KENAI (AP) -- This isn't a three-hour cruise, Gilligan.
No, Gilligan didn't plan on being away from civilization for any extended amounts of time, he didn't worry about bears and what the weather could turn into the next day, and he definitely didn't worry about traveling in a 17-foot sea kayak and the possibility of waves that could be twice the height of a man.
And, unlike Gilligan, the participants of this trip only had very positive things to say about its results.
''It really couldn't have been a better trip,'' Robert Ruffner said. ''The weather was absolutely phenomenal and I couldn't have asked for a better person to do it with.''
Kevin Schrier was the second half of the duo that took on the elements and the possibilities of a raging ocean to kayak from Seward to Homer last summer.
''This has been something that I have always really wanted to do,'' Schrier said. ''I started looking at maps about six years ago and saw this trip as a good-looking possibility.''
The duo took their Dagger-Apostle sea kayaks, a narrow, plastic kayak, into the waters of Aialik Bay, beyond the outer reaches of Resurrection Bay, and began their voyage in the early weeks of August.
The trip, which lasted 14 days, brought with it an amazing view of wildlife, including sea lions, tufted puffins, otters, a great blue heron and even a glimpse of a humpback whale.
''It was just amazing how many animals we saw,'' Ruffner said. ''It was a spectacular sight to see every day we were out there.''
Though food and game were abundant between the resources of salmon, blueberries and salmonberries throughout their trip, the pair came prepared for the worst. They packed freeze-dried foods, breads, peanut butter, fruits and vegetables, along with plenty of water and containers to fill along the way.
''We could have easily planned on catching more fish,'' Ruffner said. ''Rockfish are usually very easy to catch, but we didn't want to take a chance that something might go wrong.''
In fact, at one point of their travels, Ruffner pulled in a salmon with his rod and reel for the duo to feast on.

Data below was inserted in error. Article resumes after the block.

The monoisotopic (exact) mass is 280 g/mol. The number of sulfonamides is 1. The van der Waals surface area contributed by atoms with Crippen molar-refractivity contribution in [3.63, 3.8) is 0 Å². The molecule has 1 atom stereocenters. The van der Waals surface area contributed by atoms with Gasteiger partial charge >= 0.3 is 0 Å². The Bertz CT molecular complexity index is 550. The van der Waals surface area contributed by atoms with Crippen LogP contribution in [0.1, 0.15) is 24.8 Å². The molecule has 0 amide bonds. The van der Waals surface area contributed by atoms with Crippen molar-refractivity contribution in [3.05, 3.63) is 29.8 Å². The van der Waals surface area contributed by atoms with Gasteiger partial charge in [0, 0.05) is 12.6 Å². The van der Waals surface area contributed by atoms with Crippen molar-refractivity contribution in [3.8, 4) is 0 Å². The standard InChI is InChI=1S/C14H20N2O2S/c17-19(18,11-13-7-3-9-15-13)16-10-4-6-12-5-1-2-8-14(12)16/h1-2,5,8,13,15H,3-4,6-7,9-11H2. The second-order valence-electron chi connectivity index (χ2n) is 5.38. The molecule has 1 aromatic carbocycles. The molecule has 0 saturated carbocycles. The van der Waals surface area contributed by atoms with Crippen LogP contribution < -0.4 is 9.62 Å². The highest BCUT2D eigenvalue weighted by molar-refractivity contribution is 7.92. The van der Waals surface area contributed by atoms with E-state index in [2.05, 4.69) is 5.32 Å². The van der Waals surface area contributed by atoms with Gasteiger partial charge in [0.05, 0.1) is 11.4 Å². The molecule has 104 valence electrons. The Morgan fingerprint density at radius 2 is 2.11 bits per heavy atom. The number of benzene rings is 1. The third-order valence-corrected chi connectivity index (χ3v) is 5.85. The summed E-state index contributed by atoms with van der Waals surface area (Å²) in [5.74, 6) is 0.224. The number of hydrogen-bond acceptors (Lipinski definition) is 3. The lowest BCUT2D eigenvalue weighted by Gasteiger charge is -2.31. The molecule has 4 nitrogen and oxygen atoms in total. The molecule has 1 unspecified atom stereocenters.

''We heated some flat slab we had found in the hot ashes of our fire and cooked it that way,'' Ruffner said. ''Between the two of us, we had seven meals out of that fish.''
They packed rain gear and radios and used their cameras to help record the natural wonders they witnessed.
The trip, which took them to such places as the Northwestern Fjord, Two Arm Bay, Nuka Bay and around the dangerous finger of Gore Point, found the kayakers traveling a distance of about 15 miles a day.
''We traveled about 200-miles in the way of paddling,'' Schrier said. ''Every day we averaged about six hours in the water.''
According to both kayakers, the only other people they encountered after their first day were beyond Gore Point, leaving more than half their adventure to be traveled in solitude.
''Whenever you go on a trip that might last two or three weeks, you never know how well you will get along with the person you are going with,'' Ruffner said. ''Kevin and I got along wonderfully. We have personalities that mix well and didn't have any problems.''
At one point during the journey, the kayakers made their way through 10-foot waves as they rounded Gore Point, the area that they had feared would bring dangerous conditions.
''The waves were big rollers,'' Ruffner said. ''We couldn't see each other for a few minutes at a time because we would be in between these huge waves.
''Luckily, none of the waves were breaking and neither of us came very close to tipping over.''
The next morning, the pair awoke to find almost 15-foot waves blasting about in the open sea. Common sense and kayaking experience, mixed with no sense of urgency, kept the pair from attempting the monstrous seas.
''We really only went out when we were comfortable with the situation,'' Schrier said. ''The next day was much calmer and we headed out again then.''
According to Ruffner, the greatest moment in the trip wasn't pulling into Homer or seeing all of nature's wonders. To him it was the sight of a familiar landmark indicating they were on their way home.
''At one point I looked up at the horizon and I could see (Mount) Redoubt,'' he said. ''Right then and there the feeling came over me that we had accomplished something -- that we had done it.''
Humor even struck the travelers as they came upon areas with dangerously suggestive names that had the duo wondering what they would be paddling into.
''We would look at out map and see these areas with really foreboding names like Dangerous Cape,'' Schrier said. ''Dangerous Cape was actually flat and calm; it sure wasn't that dangerous that day.''
Though their trip was fairly uneventful, the kayakers kept in mind they definitely had luck on their side.
''Our trip could have been much, much more difficult,'' Ruffner said. ''We were very lucky with the weather, and it made the trip much easier for us.''
The success of the trip left the two with a sense of wanting to do it again.
''There are many more trips to be taken,'' Schrier said. ''With all of our new information we could really have an adventure if we were to take that trip again.''
Ruffner agreed that there were many sights and areas he would like to travel to again if he could stretch the time of the journey into three or more weeks. But he also reminded Schrier that there are different adventures to be had and sights to be seen with the use of the versatile kayaks.
''There is a lot to do,'' he said. ''There is a lot of big coastline out there.
(Distributed by The Associated Press)
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